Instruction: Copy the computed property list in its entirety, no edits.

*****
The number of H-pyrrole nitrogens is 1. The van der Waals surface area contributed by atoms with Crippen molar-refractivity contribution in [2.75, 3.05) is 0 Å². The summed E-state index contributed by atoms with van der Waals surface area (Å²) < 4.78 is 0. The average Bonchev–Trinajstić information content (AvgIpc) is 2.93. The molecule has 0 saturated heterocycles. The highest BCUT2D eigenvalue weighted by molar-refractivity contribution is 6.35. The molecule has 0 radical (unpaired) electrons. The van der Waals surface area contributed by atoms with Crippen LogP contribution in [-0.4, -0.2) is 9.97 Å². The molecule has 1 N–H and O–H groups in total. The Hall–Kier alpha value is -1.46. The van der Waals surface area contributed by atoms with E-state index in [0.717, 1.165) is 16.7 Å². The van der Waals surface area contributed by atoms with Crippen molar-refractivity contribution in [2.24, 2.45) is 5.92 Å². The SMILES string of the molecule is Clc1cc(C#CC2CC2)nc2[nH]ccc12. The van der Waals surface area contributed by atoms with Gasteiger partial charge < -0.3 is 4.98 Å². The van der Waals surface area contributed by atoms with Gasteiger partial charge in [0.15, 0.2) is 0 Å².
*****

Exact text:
The number of H-pyrrole nitrogens is 1. The van der Waals surface area contributed by atoms with Crippen molar-refractivity contribution in [2.75, 3.05) is 0 Å². The summed E-state index contributed by atoms with van der Waals surface area (Å²) < 4.78 is 0. The average Bonchev–Trinajstić information content (AvgIpc) is 2.93. The molecule has 0 saturated heterocycles. The highest BCUT2D eigenvalue weighted by molar-refractivity contribution is 6.35. The molecule has 0 radical (unpaired) electrons. The van der Waals surface area contributed by atoms with Crippen LogP contribution in [-0.4, -0.2) is 9.97 Å². The molecule has 1 N–H and O–H groups in total. The Hall–Kier alpha value is -1.46. The van der Waals surface area contributed by atoms with E-state index in [0.717, 1.165) is 16.7 Å². The van der Waals surface area contributed by atoms with Crippen molar-refractivity contribution in [2.24, 2.45) is 5.92 Å². The SMILES string of the molecule is Clc1cc(C#CC2CC2)nc2[nH]ccc12. The van der Waals surface area contributed by atoms with Gasteiger partial charge < -0.3 is 4.98 Å². The van der Waals surface area contributed by atoms with Gasteiger partial charge in [0.15, 0.2) is 0 Å².